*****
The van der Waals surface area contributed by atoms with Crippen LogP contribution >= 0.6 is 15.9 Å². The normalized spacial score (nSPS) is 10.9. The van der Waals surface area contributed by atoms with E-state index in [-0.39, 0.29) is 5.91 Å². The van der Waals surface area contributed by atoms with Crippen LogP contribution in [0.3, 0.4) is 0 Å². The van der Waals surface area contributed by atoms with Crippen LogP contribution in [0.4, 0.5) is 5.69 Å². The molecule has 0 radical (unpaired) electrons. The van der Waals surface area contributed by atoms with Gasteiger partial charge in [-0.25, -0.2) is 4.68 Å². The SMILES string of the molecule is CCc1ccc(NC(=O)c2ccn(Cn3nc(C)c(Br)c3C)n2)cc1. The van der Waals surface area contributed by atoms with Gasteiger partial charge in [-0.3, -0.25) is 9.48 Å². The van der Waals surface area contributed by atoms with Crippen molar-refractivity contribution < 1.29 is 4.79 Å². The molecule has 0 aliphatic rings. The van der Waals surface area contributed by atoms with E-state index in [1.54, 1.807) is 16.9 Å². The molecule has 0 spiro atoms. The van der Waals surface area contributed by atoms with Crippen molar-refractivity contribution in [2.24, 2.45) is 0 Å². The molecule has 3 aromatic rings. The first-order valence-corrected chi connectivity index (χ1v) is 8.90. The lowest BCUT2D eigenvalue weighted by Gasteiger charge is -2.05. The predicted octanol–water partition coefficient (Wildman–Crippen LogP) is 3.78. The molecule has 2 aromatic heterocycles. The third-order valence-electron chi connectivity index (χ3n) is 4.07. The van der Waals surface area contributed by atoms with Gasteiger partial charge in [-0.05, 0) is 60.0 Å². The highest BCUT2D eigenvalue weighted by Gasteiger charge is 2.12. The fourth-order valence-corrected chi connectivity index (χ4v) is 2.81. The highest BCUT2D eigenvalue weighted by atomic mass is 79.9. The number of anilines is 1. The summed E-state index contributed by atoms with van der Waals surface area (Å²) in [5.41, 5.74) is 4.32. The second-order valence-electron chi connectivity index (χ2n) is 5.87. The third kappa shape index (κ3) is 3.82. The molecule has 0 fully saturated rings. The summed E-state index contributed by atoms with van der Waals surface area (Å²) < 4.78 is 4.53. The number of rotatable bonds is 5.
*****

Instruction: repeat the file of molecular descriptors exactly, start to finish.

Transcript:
The van der Waals surface area contributed by atoms with Crippen LogP contribution >= 0.6 is 15.9 Å². The normalized spacial score (nSPS) is 10.9. The van der Waals surface area contributed by atoms with E-state index in [-0.39, 0.29) is 5.91 Å². The van der Waals surface area contributed by atoms with Crippen LogP contribution in [0.3, 0.4) is 0 Å². The van der Waals surface area contributed by atoms with Crippen LogP contribution in [0.4, 0.5) is 5.69 Å². The molecule has 0 radical (unpaired) electrons. The van der Waals surface area contributed by atoms with Gasteiger partial charge in [-0.25, -0.2) is 4.68 Å². The SMILES string of the molecule is CCc1ccc(NC(=O)c2ccn(Cn3nc(C)c(Br)c3C)n2)cc1. The van der Waals surface area contributed by atoms with Gasteiger partial charge in [-0.3, -0.25) is 9.48 Å². The van der Waals surface area contributed by atoms with Crippen molar-refractivity contribution < 1.29 is 4.79 Å². The molecule has 0 aliphatic rings. The van der Waals surface area contributed by atoms with E-state index in [1.54, 1.807) is 16.9 Å². The molecule has 0 spiro atoms. The van der Waals surface area contributed by atoms with Crippen molar-refractivity contribution in [2.24, 2.45) is 0 Å². The molecule has 3 aromatic rings. The first-order valence-corrected chi connectivity index (χ1v) is 8.90. The lowest BCUT2D eigenvalue weighted by Gasteiger charge is -2.05. The predicted octanol–water partition coefficient (Wildman–Crippen LogP) is 3.78. The molecule has 2 aromatic heterocycles. The third-order valence-electron chi connectivity index (χ3n) is 4.07. The van der Waals surface area contributed by atoms with Gasteiger partial charge in [-0.05, 0) is 60.0 Å². The highest BCUT2D eigenvalue weighted by Gasteiger charge is 2.12. The fourth-order valence-corrected chi connectivity index (χ4v) is 2.81. The highest BCUT2D eigenvalue weighted by atomic mass is 79.9. The number of anilines is 1. The summed E-state index contributed by atoms with van der Waals surface area (Å²) in [5.41, 5.74) is 4.32. The second-order valence-electron chi connectivity index (χ2n) is 5.87. The third kappa shape index (κ3) is 3.82. The molecule has 0 fully saturated rings. The summed E-state index contributed by atoms with van der Waals surface area (Å²) < 4.78 is 4.53. The number of rotatable bonds is 5.